- The office siren aesthetic is one of the latest fashion trends to hit TikTok.
- The aesthetic is to look like a “siren” at work and embody vintage office styles.
- An example of a classic office siren? Rachel Green from Friends.
Gen Z is feeling nostalgic once again, but this time the generation is bringing it into the boardroom.
The “office siren” corporate aesthetic is taking over TikTok, but it’s not necessarily new. It combines high-fashion corporate looks with 90s and 2000s vintage appeal – perfect for the can’t-get-it Gen Z enough Y2K period.
“I think this is a trend is coming back because people are still leaning into their femininity while being a boss,” Elisabeth Kassab, founder of STYLISTCHECK, told Business Insider. “That’s the best way I can describe it. It’s the perfect blend of sexy and work-appropriate.”
The office siren look is bold red lips, pencil skirts, stilettos, turtlenecks, chunky jewelry and tons of neutrals and blacks. The goal is to make men stand out as iconic Greek mythological characters who use their looks to lure them into their suffering.
TikTokers who spoke to BI said they started noticing the trend in the fall. One mentioned the fashion brand Miu Miu, which introduced a dark secretary in its Fall/Winter collections.
Fashion TikToker Julia Quang told BI that aesthetics is more than clothing.
“He’s an enigma in the office,” Quang said. “He doesn’t make small talk. He’s a top performer, but he leaves at 5 p.m. in his long vintage coat and you never see or hear from him until 9 the next morning. The office sirens are just going off. He’s a hard worker. , but as the epitome of a mysterious woman who looks hot and sexy while doing it.”
Quang, who has worked in uniform at a corporate job and post office, said she started a new job late last year with a strict dress code. As a fashionista, she said she tries to dress nicely at work, despite dress codes requiring employees to wear skirts of appropriate length and cover their midriffs. She said her office siren aesthetic began to emerge around the same time, when she accidentally decided to post her on-trend outfits.
“I like clothes that look flattering, and the office siren look is a great way to romanticize my everyday life,” Quang said.
But is the ‘office siren’ look appropriate for work?
Quang said women who may be worried about looking out of place in a corporate environment should start with a measured approach and determine what look is actually work-appropriate.
“I feel like people who make office siren outfit inspo videos don’t understand that you can’t wear most of these pieces in a real office or corporate setting, but it’s fun to see them added to ‘corporate’ elements,” says Quang.
As someone who must adhere to a dress code at work, she said her outfits are a good example of corporate-sanctioned ensembles.
Criticisms of the office siren aesthetic are that the look may not be practical or appropriate for work. Aesthetically related styles can sometimes include shorter skirts or tighter fitting dresses.
“It’s like a costume of what people who don’t work think what it’s like to work,” one user @aiomiiii wrote in a TikTok response to the recent flood of office siren content.
In the comments that followed, users agreed that some of the skimpier outfits they saw could send the employee straight to human resources.
It’s not clear that whoever posted these clothes did so with the intention of wearing them to the office. As fashion TikToker Erika Dwyer points out, put-together corporate looks are trending outside the office, too.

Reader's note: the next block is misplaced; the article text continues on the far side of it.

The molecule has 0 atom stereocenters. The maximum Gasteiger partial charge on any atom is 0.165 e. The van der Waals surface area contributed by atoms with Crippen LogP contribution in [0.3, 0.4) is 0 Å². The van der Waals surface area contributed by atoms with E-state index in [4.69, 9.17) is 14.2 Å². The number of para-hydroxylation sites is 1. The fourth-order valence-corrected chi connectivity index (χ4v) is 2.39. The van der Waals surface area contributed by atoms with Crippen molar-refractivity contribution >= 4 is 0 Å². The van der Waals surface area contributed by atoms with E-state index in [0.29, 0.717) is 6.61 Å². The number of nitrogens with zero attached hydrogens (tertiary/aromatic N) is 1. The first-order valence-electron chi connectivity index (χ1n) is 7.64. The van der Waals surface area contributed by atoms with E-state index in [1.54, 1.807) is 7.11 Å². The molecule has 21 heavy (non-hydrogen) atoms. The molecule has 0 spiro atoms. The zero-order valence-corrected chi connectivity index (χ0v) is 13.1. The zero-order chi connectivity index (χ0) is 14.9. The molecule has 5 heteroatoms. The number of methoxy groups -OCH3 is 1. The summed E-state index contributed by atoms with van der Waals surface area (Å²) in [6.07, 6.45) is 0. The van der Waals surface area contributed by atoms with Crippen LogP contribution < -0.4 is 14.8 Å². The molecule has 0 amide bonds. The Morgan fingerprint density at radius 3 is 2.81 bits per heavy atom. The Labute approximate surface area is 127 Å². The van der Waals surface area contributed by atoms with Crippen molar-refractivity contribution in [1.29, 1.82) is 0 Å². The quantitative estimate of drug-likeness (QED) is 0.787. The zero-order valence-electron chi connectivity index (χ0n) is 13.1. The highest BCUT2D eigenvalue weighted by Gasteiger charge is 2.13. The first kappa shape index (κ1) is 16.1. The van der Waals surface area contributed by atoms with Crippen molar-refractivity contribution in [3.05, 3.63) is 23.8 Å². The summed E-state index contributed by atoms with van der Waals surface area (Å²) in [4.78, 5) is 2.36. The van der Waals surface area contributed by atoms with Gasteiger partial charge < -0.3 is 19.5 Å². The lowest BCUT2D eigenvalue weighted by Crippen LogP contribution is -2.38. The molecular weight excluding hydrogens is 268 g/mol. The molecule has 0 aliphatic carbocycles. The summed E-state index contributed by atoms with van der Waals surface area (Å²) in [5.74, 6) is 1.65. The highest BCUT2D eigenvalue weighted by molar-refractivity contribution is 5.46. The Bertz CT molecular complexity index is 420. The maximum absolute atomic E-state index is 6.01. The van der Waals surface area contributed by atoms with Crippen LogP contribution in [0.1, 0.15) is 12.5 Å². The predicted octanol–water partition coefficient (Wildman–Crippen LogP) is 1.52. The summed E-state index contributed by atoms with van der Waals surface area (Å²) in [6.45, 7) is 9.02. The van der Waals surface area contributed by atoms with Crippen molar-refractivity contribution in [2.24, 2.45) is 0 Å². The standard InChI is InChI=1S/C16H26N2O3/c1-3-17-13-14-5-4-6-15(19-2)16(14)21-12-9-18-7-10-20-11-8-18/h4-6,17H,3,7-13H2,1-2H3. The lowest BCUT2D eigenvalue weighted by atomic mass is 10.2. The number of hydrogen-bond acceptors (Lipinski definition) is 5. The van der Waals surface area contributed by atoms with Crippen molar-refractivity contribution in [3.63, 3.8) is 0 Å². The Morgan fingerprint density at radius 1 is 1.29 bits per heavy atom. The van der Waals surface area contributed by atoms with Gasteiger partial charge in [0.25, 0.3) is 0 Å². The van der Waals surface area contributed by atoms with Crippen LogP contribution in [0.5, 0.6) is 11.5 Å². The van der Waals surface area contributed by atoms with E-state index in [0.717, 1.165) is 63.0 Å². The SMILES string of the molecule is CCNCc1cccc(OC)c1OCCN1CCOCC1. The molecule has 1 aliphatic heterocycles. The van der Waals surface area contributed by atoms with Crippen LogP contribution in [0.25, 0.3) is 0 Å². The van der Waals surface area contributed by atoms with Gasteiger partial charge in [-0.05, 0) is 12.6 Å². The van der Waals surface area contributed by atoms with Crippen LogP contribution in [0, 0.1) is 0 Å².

However, Dwyer said it’s possible to watch the office siren at your desk. One way to do this is to thrift or acquire actual work clothes from those eras to add to your wardrobe. he told BI.
“The office siren look is basically something that starts in the office,” Dwyer said. “I think a lot of this style is about accessories and style, not necessarily how tight it is, how low the top is or how short the skirt is… and I think it can definitely be practical for the office.”
How to achieve the office siren look
Kassab told BI that his look was influenced by the 2006 film The Devil Wears Prada starring Anne Hathaway.
Guang specifically referenced Gisele Bündchen’s character in the film, who wears black thin-rimmed glasses and a messy bun.
StyledbyRachel founder Rachel Varney cites the fashion choices of Rachel Green (played by Jennifer Aniston) on the classic ’90s sitcom Friends as an influence.
In short, the aesthetic is all about tapping into 90s and 2000s styles popularized by glamor women in the media—lawyer Joan Clayton in “Girlfriends,” 90s model Kate Moss in Calvin Klein, or even video game character Bayonetta.
Varney told BI that some ways to achieve this look are to stick to neutrals—espresso browns, charcoal grays, and blacks—and add some color and pattern. For example, a pair of leopard print heels or a striped blazer.
“The trend is about finding those classic work clothes, but with a feminine touch,” says Varney. “Sheer tights, frilly blouses, chunky jewelry, heels, and a dark lip are perfect examples.”
Additionally, even if you have 20/20 vision, investing in a pair of glasses can go a long way. Quang often dresses up blue light glasses with thin frames in their videos to bring their whistles together.
Dwyer says she’s seen a recent surge in people’s interest in wearing glasses again, with brands like Miu Miu and Gentle Monster bringing back the (non-functional) trend.
“I’ve seen so many people who don’t really wear glasses either buy glasses and take the lenses out or try to see what they’re saving,” Dwyer said. “So I think they’re going to come back as a bit of a statement.”
But the most important accessory of the office siren trend? Trust.
“It takes confidence to really embody the character,” Quang said. “Once you have confidence, then you can incorporate that aesthetic into your lifestyle.”